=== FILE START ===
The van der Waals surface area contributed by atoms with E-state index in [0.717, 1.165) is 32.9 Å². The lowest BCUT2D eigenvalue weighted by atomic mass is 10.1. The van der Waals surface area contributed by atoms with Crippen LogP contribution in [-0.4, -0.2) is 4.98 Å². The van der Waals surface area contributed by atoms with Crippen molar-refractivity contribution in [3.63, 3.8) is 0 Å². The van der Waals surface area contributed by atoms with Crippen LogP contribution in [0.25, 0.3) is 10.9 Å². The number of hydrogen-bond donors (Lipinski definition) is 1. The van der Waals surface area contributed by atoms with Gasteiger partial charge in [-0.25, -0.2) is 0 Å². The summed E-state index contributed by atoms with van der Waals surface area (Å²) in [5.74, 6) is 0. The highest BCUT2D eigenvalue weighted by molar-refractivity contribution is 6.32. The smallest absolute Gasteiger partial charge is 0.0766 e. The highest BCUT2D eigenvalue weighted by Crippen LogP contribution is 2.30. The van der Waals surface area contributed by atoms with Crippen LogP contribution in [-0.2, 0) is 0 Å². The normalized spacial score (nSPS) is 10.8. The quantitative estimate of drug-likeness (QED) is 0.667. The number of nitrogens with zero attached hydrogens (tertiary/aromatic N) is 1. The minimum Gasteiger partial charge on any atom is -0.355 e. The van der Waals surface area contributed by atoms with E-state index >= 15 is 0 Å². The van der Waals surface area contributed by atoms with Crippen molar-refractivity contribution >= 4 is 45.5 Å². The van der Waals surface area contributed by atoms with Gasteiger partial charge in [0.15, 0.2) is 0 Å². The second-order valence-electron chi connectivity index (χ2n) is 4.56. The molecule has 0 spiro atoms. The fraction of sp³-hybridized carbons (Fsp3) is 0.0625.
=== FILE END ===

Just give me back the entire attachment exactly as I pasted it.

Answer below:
The van der Waals surface area contributed by atoms with E-state index in [0.717, 1.165) is 32.9 Å². The lowest BCUT2D eigenvalue weighted by atomic mass is 10.1. The van der Waals surface area contributed by atoms with Crippen LogP contribution in [-0.4, -0.2) is 4.98 Å². The van der Waals surface area contributed by atoms with Crippen molar-refractivity contribution in [3.63, 3.8) is 0 Å². The van der Waals surface area contributed by atoms with Crippen LogP contribution in [0.25, 0.3) is 10.9 Å². The number of hydrogen-bond donors (Lipinski definition) is 1. The van der Waals surface area contributed by atoms with Gasteiger partial charge in [-0.25, -0.2) is 0 Å². The summed E-state index contributed by atoms with van der Waals surface area (Å²) in [5.74, 6) is 0. The highest BCUT2D eigenvalue weighted by molar-refractivity contribution is 6.32. The smallest absolute Gasteiger partial charge is 0.0766 e. The highest BCUT2D eigenvalue weighted by Crippen LogP contribution is 2.30. The van der Waals surface area contributed by atoms with Crippen LogP contribution in [-0.2, 0) is 0 Å². The normalized spacial score (nSPS) is 10.8. The quantitative estimate of drug-likeness (QED) is 0.667. The number of nitrogens with zero attached hydrogens (tertiary/aromatic N) is 1. The minimum Gasteiger partial charge on any atom is -0.355 e. The van der Waals surface area contributed by atoms with E-state index >= 15 is 0 Å². The van der Waals surface area contributed by atoms with Crippen molar-refractivity contribution >= 4 is 45.5 Å². The van der Waals surface area contributed by atoms with Gasteiger partial charge in [0.15, 0.2) is 0 Å². The second-order valence-electron chi connectivity index (χ2n) is 4.56. The molecule has 0 spiro atoms. The fraction of sp³-hybridized carbons (Fsp3) is 0.0625.